Legal Aid cuts will hit low-income Ontarians hard


With the $26 million deficit and subsequent cutbacks at Legal Aid Ontario, it is possible that thousands of Ontarians who cannot afford a criminal lawyer will be in Ontario tcourts this year without any representation in a confusing and complex system.

“Since 2014, we provided LAO with over $86 million in new funding, so that a further 400,000 low-income people qualify for legal aid services. By next year, we will have increased LAO’s funding by $153 million over four years,” explained Attorney General Yasir Naqvi said in a statement in mid-December. “Despite this fact, LAO has run a deficit this year. This is concerning. It is my expectation that LAO continues to offer the same level of services while they work to meet their internal challenges.”

In order to qualify for legal aid, a person must fall below its current household income threshold, which is about $13,000 for a single person with no dependants. LAO plans to raise the threshold by 6 percent starting in April 2017.

Legal aid certificates for criminal defence will still be issued in cases where there is a “substantial likelihood of incarceration,”. Meaning that many marginalized individuals, who may not be facing jail time but could be deported, face hefty fines, criminal records if convicted — will be left to defend themselves in courtrooms across the province. LAO may issue a legal aid certificate on a case-by-case basis for people from “vulnerable client groups” facing trial but not necessarily jail time.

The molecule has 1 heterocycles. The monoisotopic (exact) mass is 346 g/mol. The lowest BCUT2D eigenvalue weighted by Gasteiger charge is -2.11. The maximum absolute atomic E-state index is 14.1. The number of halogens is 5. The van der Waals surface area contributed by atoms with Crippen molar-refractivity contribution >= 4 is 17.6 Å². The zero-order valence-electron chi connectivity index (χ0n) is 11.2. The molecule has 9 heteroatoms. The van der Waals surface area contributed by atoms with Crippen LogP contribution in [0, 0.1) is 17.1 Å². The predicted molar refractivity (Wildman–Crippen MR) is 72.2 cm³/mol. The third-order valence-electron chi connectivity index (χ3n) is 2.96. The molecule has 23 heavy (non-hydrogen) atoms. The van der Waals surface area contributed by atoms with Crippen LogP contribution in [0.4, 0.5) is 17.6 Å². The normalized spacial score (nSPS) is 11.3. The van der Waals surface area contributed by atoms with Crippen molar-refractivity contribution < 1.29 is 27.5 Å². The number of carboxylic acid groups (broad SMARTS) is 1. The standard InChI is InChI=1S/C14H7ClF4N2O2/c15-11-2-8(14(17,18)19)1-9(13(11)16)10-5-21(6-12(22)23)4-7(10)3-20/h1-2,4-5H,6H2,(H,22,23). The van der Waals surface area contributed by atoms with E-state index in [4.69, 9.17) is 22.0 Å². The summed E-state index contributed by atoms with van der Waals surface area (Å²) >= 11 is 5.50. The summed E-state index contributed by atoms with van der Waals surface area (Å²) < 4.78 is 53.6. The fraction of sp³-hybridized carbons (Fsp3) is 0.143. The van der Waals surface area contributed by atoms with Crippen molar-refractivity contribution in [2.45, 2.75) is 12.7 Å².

“If these cuts go through, thousands of people will be left to fend for themselves,” OPSEU President Warren (Smokey) Thomas said. “They may not be at risk of incarceration, but they could face other life-altering consequences if convicted, such as deportation, or fines they can’t afford to pay.

“This is wrong,” he said. “This is Ontario. Everybody has the right to legal representation, rich or poor. We call on Legal Aid Ontario to hold off on the cuts until the results of an independent audit are known.

“The workers at LAO do crucial work for the community,” Thomas continued. “We trust that management will work diligently to support staff who are experiencing stress and fear of unforeseen consequences during this uncertain time. And if management thinks they will save costs by cutting staff, they will have my 130,000-member union to answer to.”

OPSEU represents more than 200 members at Legal Aid Ontario who provide back office support in policy, IT, and finance, as well as front-facing workers supporting the provision of legal services to Ontarians in need.


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